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Unbiased Renderer


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#1 HSrdelic

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Posted 24 July 2009 - 05:39 AM

I am in position where a customer wants a huge series of photorealistic images for his company,anyway now I am presented with opportunity to get an unbiased renderer.Price does not matter since client accepted to bare that expense
I know for Maxwell,Fryrender and Indigo.
Actually client is overwhelmed with Maxwell because he saw some renderes somewhere so that is the first choice for now.

Since they all can produce great images i was wondering rather about this next few things

- Wich one is most compatible with C4D native shader system?
- Wich one is most "integrated" with C4D
- Wich one is considered to have most features?
- Wich one is easiest to use?
- Wich one has best support (material library,tutorials,troubleshooting etc)

And so on...

Also I wanted to know what render times are?does it mean that we have to get a render farm to get decent results in normal time span,or can render times be acceptable on fastest i7?or upcoming 6-core i7?

I dont have illusions that i can render animations on single machine :thisrocks:

I would really like some feedback from users that have on off those


Thanks in advance,

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#2 eldooder

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Posted 24 July 2009 - 05:59 AM

Well Maxwell seems to be the most popular, which I also own. There's a forum for maxwell and lots of help around the internet. Also it's quite well intergrated with cinema now. You can use cinema's own materials for texturing your scene and maxwell converts them at render time - only some of the channels work though.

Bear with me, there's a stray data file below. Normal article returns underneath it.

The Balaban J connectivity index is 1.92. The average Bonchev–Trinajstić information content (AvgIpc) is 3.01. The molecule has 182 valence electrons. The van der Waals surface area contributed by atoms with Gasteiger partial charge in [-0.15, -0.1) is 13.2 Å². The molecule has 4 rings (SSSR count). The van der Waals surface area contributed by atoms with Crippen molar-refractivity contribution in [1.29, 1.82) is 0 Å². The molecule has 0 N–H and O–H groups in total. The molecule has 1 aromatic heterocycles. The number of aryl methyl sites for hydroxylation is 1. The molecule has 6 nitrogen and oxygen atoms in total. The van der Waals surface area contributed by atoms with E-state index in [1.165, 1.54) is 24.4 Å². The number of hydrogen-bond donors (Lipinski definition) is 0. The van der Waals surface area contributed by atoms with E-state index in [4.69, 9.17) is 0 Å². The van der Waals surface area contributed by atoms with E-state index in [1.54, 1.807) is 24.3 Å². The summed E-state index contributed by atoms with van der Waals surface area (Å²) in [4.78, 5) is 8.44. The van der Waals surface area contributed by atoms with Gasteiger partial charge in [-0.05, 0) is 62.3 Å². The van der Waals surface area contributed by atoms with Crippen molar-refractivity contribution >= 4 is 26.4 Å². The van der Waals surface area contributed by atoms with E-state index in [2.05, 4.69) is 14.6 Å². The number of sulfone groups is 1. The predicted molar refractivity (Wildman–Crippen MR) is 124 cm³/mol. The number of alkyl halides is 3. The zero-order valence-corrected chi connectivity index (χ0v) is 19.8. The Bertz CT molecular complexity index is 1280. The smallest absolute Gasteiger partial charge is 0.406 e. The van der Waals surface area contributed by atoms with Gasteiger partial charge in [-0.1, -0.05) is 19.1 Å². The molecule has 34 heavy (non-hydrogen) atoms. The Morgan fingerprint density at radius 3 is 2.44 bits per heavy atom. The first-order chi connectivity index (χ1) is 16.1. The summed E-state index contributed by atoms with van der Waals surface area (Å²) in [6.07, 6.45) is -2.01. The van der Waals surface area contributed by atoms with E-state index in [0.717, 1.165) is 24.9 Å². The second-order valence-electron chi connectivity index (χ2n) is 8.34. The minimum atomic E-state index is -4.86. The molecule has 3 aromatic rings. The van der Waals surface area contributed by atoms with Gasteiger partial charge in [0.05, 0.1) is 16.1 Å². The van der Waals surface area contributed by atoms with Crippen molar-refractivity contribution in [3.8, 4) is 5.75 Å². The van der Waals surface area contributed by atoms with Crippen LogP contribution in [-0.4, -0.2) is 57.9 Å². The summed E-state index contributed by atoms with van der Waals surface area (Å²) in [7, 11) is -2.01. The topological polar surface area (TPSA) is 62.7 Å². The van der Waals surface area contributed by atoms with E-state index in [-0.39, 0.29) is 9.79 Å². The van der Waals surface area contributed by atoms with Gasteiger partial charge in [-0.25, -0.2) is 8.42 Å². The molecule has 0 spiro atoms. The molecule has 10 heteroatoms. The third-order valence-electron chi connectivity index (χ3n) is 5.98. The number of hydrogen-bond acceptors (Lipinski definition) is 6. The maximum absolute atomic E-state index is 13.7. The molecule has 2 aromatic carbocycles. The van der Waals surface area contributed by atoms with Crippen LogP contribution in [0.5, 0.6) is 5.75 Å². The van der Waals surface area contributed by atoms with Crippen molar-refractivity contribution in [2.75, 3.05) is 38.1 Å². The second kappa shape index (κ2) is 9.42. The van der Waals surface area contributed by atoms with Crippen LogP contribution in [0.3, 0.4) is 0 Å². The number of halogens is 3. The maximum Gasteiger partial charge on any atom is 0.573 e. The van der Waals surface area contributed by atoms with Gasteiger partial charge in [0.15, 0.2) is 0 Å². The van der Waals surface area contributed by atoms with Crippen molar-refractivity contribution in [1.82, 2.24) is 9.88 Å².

One very nice feature in Maxwell is multilight. Basically whilst your image is rendering you can turn lights off/on and change their intensity...

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#3 HSrdelic

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Posted 24 July 2009 - 06:31 AM

That multilight certainly looks promising :thisrocks:,so you say i can play with illumination while rendering and also after render finishes?

going on their site now...

Anyone else maybe?

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#4 Guest_Rizzla_*

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Posted 24 July 2009 - 06:43 AM

while I don´t use maxwell myself, if you look here (maybe you´ve already seen it, but just incase)..

http://www.maxwellrender.com/version2/noise_comparison.html

..you get some info on rendertimes, and I must say that they all look suprisingly low, aspecially with the upcoming 2.0.

#5 HSrdelic

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Posted 24 July 2009 - 06:53 AM

I looked at it and it looks really good,some images there are extraordinary.Since it is unbiased it would basically mean you dont need to tamper with settings alot since it is all phisically correct,right?Just long render times,and of course basic knowledge of physics,optics etc?

I think those render times are very quick for accurate simulation?

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#6 StCanas